U.S. crude flow to Asia props up tanker market damaged by OPEC cuts

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OPEC all but trashed the tanker market with its output cuts. That the damage hasn’t been even worse is thanks in large part to a flood of U.S. crude exports, particularly to Asia, Bloomberg reports.

China zoomed past Canada to become the biggest foreign destination for American crude in February, accounting for more than 8 million barrels of U.S. cargoes. Tanker tracking is indicating no let up in U.S. oil flooding to Asia in March, boosting shipments on what is one of the industry’s longest-distance trade routes.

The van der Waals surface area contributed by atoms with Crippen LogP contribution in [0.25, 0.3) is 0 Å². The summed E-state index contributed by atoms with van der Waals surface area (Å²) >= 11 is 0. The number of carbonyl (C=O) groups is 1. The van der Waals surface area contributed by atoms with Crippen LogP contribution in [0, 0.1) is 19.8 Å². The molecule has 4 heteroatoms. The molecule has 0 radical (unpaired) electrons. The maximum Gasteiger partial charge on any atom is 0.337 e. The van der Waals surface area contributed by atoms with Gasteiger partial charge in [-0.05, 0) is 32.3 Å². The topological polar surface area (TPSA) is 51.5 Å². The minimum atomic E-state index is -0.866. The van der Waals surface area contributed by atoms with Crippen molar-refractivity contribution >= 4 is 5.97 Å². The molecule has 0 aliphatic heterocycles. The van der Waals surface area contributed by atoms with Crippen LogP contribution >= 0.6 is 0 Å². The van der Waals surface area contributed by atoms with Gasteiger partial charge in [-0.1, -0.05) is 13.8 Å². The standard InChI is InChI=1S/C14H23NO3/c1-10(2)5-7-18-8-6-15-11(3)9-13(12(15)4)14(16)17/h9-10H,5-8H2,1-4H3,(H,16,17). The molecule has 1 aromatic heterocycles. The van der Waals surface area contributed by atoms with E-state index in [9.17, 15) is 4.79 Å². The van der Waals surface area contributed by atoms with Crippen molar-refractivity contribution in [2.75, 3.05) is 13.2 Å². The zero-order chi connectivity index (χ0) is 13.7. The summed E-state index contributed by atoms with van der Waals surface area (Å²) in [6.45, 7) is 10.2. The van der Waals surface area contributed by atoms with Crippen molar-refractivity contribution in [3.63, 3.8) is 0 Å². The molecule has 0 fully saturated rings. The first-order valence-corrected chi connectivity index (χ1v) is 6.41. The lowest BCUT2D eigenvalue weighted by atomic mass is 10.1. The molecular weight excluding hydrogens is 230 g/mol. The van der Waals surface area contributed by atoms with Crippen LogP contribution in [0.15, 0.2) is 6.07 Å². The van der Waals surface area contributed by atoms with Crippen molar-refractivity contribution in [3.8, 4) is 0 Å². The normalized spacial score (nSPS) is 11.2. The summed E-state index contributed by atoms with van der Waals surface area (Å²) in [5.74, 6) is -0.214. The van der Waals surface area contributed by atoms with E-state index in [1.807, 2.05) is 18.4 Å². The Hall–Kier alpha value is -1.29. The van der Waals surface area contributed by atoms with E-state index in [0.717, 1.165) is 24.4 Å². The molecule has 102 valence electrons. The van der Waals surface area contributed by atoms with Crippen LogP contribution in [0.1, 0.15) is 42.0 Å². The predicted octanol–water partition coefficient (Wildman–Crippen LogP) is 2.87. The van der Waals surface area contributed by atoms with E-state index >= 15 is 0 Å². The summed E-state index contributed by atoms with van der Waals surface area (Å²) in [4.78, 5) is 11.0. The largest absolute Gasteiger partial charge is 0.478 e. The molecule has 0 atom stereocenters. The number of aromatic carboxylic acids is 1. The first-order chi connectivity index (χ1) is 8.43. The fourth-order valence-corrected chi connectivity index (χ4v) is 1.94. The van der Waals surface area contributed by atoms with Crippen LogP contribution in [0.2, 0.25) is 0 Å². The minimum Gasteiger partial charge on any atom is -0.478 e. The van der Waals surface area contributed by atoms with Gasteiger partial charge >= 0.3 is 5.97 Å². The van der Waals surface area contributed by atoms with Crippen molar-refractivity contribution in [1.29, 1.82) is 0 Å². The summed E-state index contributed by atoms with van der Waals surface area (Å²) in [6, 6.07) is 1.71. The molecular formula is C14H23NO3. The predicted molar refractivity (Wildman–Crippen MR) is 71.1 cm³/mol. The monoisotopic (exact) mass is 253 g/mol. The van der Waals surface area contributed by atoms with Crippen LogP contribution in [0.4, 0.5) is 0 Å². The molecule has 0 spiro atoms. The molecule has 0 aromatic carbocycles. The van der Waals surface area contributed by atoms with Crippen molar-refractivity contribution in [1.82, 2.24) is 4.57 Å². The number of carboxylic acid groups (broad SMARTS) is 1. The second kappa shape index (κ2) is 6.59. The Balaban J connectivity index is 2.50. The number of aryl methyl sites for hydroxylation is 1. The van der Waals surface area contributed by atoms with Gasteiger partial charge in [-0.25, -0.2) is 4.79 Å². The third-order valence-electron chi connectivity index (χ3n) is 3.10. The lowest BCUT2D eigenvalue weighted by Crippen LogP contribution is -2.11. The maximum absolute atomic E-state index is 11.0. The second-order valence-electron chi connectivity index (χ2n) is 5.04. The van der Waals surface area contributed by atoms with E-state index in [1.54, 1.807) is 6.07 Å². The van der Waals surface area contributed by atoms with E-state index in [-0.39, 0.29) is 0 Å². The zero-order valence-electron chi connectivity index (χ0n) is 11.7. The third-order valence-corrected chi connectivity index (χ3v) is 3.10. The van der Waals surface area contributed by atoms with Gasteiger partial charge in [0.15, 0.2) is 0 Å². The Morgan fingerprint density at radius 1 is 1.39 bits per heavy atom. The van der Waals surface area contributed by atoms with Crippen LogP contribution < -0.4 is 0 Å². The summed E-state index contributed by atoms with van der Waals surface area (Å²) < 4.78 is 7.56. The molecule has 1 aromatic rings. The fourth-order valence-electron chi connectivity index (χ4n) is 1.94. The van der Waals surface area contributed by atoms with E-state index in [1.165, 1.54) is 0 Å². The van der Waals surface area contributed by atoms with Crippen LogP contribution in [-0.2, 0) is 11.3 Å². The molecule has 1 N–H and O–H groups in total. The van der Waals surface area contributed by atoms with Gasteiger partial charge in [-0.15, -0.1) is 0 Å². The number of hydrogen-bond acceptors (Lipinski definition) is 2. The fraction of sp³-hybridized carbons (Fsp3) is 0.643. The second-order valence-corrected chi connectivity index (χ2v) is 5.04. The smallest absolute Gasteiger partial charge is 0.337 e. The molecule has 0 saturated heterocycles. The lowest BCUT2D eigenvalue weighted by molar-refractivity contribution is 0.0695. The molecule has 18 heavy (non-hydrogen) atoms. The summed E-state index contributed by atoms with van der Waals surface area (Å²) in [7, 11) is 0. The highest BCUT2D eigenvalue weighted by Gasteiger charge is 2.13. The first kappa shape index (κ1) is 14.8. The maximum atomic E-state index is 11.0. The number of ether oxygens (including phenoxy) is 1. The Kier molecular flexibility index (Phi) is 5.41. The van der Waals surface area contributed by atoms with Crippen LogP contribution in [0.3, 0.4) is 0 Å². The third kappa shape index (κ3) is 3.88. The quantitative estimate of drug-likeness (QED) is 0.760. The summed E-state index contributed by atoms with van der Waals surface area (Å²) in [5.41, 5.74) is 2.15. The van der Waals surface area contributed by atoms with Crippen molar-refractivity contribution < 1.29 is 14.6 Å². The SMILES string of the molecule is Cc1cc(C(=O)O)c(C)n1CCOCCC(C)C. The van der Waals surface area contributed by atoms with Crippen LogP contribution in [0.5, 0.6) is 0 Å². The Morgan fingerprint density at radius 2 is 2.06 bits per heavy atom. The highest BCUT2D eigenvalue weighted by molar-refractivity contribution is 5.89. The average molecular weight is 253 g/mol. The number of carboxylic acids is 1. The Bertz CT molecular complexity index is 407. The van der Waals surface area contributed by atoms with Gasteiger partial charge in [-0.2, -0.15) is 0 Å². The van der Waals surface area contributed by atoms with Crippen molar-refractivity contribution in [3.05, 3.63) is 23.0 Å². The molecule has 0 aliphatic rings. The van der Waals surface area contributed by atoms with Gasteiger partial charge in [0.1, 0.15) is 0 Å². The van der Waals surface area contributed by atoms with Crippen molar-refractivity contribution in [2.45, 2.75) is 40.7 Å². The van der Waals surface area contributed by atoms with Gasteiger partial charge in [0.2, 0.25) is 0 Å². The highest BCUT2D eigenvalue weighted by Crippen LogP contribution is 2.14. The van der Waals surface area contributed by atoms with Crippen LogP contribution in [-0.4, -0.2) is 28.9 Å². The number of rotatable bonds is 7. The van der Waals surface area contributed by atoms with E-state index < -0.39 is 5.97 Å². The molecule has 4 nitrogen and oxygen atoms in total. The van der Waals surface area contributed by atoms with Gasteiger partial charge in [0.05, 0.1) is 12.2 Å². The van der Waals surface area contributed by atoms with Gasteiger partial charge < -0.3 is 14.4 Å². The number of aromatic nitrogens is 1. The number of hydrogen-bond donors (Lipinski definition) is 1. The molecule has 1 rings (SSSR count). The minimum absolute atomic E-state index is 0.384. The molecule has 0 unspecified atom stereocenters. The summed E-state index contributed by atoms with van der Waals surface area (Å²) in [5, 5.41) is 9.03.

Freight rates for oil collapsed this year after the Organization of Petroleum Exporting Countries and other nations reliant on crude sales announced production cuts in a bid to prop up prices. The curbs have driven Chinese and other Asian buyers to places like the U.S. and the North Sea to source crude like never before, adding the vital ingredient of distance to tanker demand.

That rates aren’t worse is partly thanks to Asian refiners scouring the earth to replace supplies lost from OPEC’s core members in the Middle East. West African exporters — including Nigeria, which is exempt from the producer club’s cuts — are sending record amounts of oil to Asia this month, tanker tracking data show.